argue that the insurance policy, having been purchased with Fredericktown’s produce earnings,
is a PACA trust asset that should have been held for the benefit of unpaid produce suppliers.
NSB counters that Plaintiffs are not entitled to disgorge these proceeds, first, because the 2007
assignment of the life insurance policy to NSB removed the policy and any proceeds from the
trust and, second, because NSB is a “bona fide purchaser,” having received the proceeds for
“value.” For the following reasons, the Court finds that the policy and proceeds are PACA trust
assets and, further, that NSB does not qualify as a bona fide purchaser “for value.” Therefore,
NSB is not entitled to retain the amounts received.
The United States Court of Appeals for the Third Circuit in Weis-Buy Services, Inc. v.
Paglia, 411 F.3d 415, 419-20 (3d Cir. 2005), explained the purpose of PACA is “to deter unfair
business practices and promote financial responsibility in the perishable agricultural goods
The Act was ‘designed primarily for the protection of the producers of perishable
agricultural products—most of whom must entrust their products to a buyer or
commission merchant who may be thousands of miles away, and depend for their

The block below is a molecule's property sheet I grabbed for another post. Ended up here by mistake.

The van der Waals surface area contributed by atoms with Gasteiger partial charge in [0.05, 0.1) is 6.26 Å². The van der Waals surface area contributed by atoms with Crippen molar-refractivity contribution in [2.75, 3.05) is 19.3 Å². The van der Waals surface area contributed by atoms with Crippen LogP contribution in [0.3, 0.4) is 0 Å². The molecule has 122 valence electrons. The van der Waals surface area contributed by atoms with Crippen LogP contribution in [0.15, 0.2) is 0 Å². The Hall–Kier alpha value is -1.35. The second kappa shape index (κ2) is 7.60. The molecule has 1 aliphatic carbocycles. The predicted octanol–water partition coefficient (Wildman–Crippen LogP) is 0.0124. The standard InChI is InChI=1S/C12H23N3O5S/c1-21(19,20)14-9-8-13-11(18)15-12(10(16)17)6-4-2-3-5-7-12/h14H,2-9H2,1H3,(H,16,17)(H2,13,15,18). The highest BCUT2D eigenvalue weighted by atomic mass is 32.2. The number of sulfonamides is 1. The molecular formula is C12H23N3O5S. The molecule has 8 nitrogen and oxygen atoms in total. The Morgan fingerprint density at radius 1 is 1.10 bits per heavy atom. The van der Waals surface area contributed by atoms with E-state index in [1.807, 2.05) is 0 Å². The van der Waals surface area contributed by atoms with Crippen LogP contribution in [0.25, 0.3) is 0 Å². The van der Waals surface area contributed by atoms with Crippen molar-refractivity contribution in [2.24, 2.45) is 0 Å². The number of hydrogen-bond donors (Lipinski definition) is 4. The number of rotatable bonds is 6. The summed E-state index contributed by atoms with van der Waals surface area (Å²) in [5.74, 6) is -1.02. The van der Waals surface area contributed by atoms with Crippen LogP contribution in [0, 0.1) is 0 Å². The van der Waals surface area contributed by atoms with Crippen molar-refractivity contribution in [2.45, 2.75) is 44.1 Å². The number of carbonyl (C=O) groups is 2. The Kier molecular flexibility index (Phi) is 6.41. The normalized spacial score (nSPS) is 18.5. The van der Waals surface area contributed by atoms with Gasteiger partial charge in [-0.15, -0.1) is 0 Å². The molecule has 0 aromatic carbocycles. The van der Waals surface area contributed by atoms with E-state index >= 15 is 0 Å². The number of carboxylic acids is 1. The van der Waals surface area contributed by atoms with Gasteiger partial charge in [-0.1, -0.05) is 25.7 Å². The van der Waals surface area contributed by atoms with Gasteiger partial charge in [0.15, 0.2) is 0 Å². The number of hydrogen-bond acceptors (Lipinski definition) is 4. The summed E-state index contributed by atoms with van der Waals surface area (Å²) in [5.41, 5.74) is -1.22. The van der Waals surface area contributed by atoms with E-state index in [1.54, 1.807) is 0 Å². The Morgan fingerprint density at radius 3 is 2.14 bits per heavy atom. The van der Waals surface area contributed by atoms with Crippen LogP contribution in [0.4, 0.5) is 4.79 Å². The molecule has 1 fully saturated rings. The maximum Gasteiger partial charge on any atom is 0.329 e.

payment upon his business acumen and fair dealing.’
In 1984 Congress amended PACA to allow for a non-segregated floating trust for
the protection of producers and growers. Congress recognized that these
producers and growers tend to be small businesses in a high cost/high risk
industry. They generally have capital tied up in land and machinery and their
survival depends on timely returns on the sale of their products. Congress
Many commission merchants, dealers, or brokers, in the normal
course of their business transactions, operate on bank loans secured
by the inventories, proceeds or assigned receivables from sales of
perishable agricultural commodities, giving the lender a secured
position in the case of insolvency. Under present law, sellers of
fresh fruits and vegetables are unsecured creditors and receive little